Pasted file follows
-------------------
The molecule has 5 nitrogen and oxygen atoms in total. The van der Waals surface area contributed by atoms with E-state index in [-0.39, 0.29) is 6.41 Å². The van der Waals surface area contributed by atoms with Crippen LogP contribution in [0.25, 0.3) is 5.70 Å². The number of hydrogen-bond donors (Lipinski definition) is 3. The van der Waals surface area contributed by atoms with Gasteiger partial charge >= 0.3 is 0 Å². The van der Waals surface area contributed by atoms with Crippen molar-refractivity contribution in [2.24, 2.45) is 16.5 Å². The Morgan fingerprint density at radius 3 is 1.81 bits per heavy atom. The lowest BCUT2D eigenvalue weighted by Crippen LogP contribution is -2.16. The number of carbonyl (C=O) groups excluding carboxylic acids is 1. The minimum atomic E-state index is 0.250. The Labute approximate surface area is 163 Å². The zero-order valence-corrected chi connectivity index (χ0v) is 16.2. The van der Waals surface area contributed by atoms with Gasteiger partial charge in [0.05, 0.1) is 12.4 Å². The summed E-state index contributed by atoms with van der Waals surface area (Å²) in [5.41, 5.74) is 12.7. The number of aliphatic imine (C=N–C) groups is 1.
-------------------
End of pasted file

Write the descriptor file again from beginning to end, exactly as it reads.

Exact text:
The molecule has 5 nitrogen and oxygen atoms in total. The van der Waals surface area contributed by atoms with E-state index in [-0.39, 0.29) is 6.41 Å². The van der Waals surface area contributed by atoms with Crippen LogP contribution in [0.25, 0.3) is 5.70 Å². The number of hydrogen-bond donors (Lipinski definition) is 3. The van der Waals surface area contributed by atoms with Gasteiger partial charge >= 0.3 is 0 Å². The van der Waals surface area contributed by atoms with Crippen molar-refractivity contribution in [2.24, 2.45) is 16.5 Å². The Morgan fingerprint density at radius 3 is 1.81 bits per heavy atom. The lowest BCUT2D eigenvalue weighted by Crippen LogP contribution is -2.16. The number of carbonyl (C=O) groups excluding carboxylic acids is 1. The minimum atomic E-state index is 0.250. The Labute approximate surface area is 163 Å². The zero-order valence-corrected chi connectivity index (χ0v) is 16.2. The van der Waals surface area contributed by atoms with Gasteiger partial charge in [0.05, 0.1) is 12.4 Å². The summed E-state index contributed by atoms with van der Waals surface area (Å²) in [5.41, 5.74) is 12.7. The number of aliphatic imine (C=N–C) groups is 1.